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Seung-Jae Hyun, Ki-Jeong Kim, and Tae-Ahn Jahng

OBJECTIVE

No reports have investigated how cervical reconstructive surgery affects global sagittal alignment (GSA), including the lower extremities, and health-related quality of life (HRQOL). The study was aimed at elucidating the effects of cervical reconstruction on GSA and HRQOL.

METHODS

Twenty-three patients who underwent reconstructive surgery for cervical kyphosis were divided into a head-balanced group (n = 13) and a trunk-balanced group (n = 10) according to the values of the C7 plumb line, T1 slope (T1S), and pelvic incidence minus lumbar lordosis (PI-LL). Head-balanced patients are those with a negative C7 sagittal vertical axis (SVA), a larger LL than PI, and a low T1S. Trunk-balanced patients are those with a positive SVAC7, a normal PI-LL, and a normal to high T1S. Various sagittal Cobb angles, SVA, and lower-extremity alignment parameters were measured before and after surgery using whole-body stereoradiography.

RESULTS

Cervical malalignment was corrected to achieve cervical sagittal balance and occiput-trunk (OT) concordance (center of gravity [COG]–C7 SVA < 30 mm). Significant changes in the upper cervical spine and thoracolumbar spine were observed in the head-balanced group, but no significant change in lumbopelvic alignment was observed in the trunk-balanced group. Lower-extremity alignment did not change substantially in either group. HRQOL scores improved significantly after surgery in both groups. SVACOG–C7 and SVAC2–7 were negatively and positively correlated with the 36-Item Short-Form Health Survey physical component score and Neck Disability Index, respectively. The visual analog scale for back pain, Oswestry Disability Index, and PI-LL mismatch improved significantly in the head-balanced group after cervical reconstruction surgery.

CONCLUSIONS

Patients with cervical kyphosis exhibited compensatory changes in the upper cervical spine and thoracolumbar spine, instead of in the lower extremities. These compensatory mechanisms resolved reciprocally in a different fashion in the head- and trunk-balanced groups. HRQOL scores improved significantly with GSA restoration and OT concordance following cervical reconstruction.

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Jong-myung Jung, Seung-Jae Hyun, Ki-Jeong Kim, and Tae-Ahn Jahng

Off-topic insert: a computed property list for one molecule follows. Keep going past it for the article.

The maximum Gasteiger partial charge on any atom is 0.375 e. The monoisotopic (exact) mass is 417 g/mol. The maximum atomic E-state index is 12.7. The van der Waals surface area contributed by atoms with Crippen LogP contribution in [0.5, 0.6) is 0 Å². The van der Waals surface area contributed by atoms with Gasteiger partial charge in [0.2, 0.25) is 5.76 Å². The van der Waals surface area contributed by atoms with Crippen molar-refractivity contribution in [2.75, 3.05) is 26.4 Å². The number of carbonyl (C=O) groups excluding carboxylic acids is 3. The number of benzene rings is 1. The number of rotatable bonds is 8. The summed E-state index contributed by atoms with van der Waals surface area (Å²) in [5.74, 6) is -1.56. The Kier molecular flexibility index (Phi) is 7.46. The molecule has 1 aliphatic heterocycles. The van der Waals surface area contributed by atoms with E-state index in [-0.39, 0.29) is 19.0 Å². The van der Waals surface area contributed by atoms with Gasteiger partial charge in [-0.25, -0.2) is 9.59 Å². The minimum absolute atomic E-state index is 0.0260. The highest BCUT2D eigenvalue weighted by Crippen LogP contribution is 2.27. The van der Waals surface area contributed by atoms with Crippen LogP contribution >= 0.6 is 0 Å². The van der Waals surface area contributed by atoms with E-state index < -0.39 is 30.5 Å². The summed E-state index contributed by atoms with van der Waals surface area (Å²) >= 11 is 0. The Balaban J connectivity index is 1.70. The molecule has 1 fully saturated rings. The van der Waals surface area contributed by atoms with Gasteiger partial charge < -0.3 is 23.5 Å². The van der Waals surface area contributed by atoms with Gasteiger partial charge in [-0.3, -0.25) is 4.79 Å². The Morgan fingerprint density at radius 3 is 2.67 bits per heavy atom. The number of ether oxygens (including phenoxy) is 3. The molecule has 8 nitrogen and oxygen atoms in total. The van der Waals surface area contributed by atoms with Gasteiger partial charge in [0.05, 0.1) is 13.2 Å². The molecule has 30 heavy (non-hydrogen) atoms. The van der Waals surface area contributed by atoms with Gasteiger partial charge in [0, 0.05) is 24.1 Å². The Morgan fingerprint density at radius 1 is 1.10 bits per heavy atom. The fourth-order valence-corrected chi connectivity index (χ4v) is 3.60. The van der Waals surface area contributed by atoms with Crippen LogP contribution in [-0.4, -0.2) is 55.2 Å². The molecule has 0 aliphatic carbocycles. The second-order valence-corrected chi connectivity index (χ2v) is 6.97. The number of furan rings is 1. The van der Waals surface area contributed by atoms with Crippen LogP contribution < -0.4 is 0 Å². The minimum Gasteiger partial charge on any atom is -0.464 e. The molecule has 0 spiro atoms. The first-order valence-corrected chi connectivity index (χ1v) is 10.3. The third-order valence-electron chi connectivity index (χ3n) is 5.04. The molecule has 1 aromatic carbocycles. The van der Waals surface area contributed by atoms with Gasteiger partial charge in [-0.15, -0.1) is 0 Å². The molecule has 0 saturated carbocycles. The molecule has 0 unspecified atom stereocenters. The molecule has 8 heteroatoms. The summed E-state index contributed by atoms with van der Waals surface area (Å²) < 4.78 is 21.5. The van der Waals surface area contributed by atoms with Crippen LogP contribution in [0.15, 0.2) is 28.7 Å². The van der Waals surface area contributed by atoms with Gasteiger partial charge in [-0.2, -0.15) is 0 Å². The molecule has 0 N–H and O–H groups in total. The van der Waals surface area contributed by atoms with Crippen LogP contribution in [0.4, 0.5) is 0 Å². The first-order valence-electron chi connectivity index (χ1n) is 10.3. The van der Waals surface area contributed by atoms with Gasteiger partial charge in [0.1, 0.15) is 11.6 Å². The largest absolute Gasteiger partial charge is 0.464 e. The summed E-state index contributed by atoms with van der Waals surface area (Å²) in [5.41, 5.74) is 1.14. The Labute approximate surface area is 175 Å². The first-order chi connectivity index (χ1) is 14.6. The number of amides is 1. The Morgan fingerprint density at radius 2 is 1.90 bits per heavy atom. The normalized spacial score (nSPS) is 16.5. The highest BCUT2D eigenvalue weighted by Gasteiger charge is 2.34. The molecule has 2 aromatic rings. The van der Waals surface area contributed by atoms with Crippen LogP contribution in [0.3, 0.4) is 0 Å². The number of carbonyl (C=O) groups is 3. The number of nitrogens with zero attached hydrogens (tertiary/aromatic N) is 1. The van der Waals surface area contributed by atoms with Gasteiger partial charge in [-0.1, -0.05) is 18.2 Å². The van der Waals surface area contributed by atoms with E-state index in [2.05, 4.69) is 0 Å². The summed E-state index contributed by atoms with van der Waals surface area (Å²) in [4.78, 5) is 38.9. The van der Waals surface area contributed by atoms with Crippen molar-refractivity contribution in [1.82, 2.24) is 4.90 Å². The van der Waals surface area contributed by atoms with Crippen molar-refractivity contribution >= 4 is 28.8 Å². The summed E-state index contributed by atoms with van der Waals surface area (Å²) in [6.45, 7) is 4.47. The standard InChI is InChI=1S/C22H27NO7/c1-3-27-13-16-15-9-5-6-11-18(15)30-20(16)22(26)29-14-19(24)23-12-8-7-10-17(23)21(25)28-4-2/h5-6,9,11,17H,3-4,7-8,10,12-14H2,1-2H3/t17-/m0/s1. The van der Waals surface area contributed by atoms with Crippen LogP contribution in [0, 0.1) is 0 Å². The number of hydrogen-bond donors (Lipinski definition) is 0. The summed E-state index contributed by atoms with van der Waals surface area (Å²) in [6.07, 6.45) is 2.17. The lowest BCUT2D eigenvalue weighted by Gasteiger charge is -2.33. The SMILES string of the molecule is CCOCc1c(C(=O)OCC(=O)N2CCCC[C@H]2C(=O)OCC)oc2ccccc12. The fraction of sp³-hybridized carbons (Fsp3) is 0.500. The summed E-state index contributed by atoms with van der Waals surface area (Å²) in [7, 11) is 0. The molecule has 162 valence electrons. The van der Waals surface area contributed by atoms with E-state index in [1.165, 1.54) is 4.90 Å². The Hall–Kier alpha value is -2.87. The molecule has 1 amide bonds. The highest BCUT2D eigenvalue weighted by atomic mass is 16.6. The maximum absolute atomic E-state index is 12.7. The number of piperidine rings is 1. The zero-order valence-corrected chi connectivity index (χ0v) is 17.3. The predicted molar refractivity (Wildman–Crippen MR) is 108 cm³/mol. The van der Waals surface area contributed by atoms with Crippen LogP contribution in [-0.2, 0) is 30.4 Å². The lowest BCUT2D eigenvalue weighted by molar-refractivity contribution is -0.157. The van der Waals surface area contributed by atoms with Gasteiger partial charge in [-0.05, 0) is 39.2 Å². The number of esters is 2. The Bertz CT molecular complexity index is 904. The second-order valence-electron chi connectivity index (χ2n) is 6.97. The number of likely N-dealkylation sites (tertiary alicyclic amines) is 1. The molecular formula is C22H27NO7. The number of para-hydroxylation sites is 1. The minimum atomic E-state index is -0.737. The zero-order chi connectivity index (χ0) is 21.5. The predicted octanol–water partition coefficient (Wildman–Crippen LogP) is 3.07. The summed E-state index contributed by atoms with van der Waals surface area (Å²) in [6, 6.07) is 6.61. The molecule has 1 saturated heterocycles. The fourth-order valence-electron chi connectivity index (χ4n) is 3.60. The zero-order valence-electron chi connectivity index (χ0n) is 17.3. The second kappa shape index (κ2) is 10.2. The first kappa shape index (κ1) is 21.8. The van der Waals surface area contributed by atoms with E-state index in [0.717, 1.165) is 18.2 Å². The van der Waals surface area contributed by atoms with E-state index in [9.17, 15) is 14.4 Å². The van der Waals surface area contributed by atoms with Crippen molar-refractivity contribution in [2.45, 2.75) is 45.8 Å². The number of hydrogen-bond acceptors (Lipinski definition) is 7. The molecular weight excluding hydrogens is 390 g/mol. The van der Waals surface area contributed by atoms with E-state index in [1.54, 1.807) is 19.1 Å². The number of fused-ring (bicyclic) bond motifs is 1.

OBJECTIVE

This study investigated the incidence and risk factors of rod fracture (RF) after multiple-rod constructs (MRCs) for adult spinal deformity (ASD) surgery.

METHODS

A single-center, single-surgeon consecutive series of adult patients who underwent posterior thoracolumbar fusion at 4 or more levels using MRCs after osteotomy with at least 1 year of follow-up were retrospectively reviewed. Patient characteristics, radiological parameters, operative data, and clinical outcomes (on the Scoliosis Research Society-22r questionnaire) were analyzed at baseline and follow-up.

RESULTS

Seventy-six patients were enrolled in this study. RF occurred in 9 patients (11.8%), with all cases involving partial rod breakage. Seven patients (9.2%) underwent revision surgery. There were no significant differences in baseline demographic characteristics, radiological parameters, and surgical factors between the RF and non-RF groups. Multivariable analysis revealed that interbody fusion at the L5–S1 and L4–S1 levels could significantly reduce the occurrence of RF after MRCs for ASD (adjusted odds ratios 0.070 and 0.035, respectively). The RF group had significantly worse function score (mean 2.9 ± 0.8 vs 3.5 ± 0.7) and pain score (mean 2.8 ± 1.0 vs 3.5 ± 0.8) compared with the non-RF group at last visit.

CONCLUSIONS

RF occurred in 11.8% of patients with MRCs after ASD surgery. Most RFs occurred at the lumbosacral junction or adjacent level (77%). Interbody fusion at the lumbosacral junction (L5–S1 or L4–S1 level) could significantly prevent the occurrence of RF after MRCs for ASD.

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Sang-Hyun Han, Seung-Jae Hyun, Tae-Ahn Jahng, and Ki-Jeong Kim